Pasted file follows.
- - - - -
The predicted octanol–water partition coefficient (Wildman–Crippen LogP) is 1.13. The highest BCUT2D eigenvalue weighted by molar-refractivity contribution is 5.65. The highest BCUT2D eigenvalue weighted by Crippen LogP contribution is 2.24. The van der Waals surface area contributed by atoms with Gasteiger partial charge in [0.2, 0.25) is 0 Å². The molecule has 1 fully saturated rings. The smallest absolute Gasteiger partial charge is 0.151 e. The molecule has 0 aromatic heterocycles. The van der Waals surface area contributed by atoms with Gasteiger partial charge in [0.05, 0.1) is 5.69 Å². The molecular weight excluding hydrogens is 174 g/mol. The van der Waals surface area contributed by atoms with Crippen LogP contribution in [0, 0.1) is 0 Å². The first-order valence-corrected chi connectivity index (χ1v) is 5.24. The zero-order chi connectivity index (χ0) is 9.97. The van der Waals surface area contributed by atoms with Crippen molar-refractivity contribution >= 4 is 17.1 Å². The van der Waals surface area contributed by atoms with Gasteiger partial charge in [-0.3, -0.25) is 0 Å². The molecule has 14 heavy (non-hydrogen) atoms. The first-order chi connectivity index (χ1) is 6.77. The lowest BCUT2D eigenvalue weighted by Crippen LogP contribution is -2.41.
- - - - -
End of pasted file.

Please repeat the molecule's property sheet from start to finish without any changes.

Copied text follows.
The predicted octanol–water partition coefficient (Wildman–Crippen LogP) is 1.13. The highest BCUT2D eigenvalue weighted by molar-refractivity contribution is 5.65. The highest BCUT2D eigenvalue weighted by Crippen LogP contribution is 2.24. The van der Waals surface area contributed by atoms with Gasteiger partial charge in [0.2, 0.25) is 0 Å². The molecule has 1 fully saturated rings. The smallest absolute Gasteiger partial charge is 0.151 e. The molecule has 0 aromatic heterocycles. The van der Waals surface area contributed by atoms with Gasteiger partial charge in [0.05, 0.1) is 5.69 Å². The molecular weight excluding hydrogens is 174 g/mol. The van der Waals surface area contributed by atoms with Crippen LogP contribution in [0, 0.1) is 0 Å². The first-order valence-corrected chi connectivity index (χ1v) is 5.24. The zero-order chi connectivity index (χ0) is 9.97. The van der Waals surface area contributed by atoms with Crippen molar-refractivity contribution >= 4 is 17.1 Å². The van der Waals surface area contributed by atoms with Gasteiger partial charge in [-0.3, -0.25) is 0 Å². The molecule has 14 heavy (non-hydrogen) atoms. The first-order chi connectivity index (χ1) is 6.77. The lowest BCUT2D eigenvalue weighted by Crippen LogP contribution is -2.41.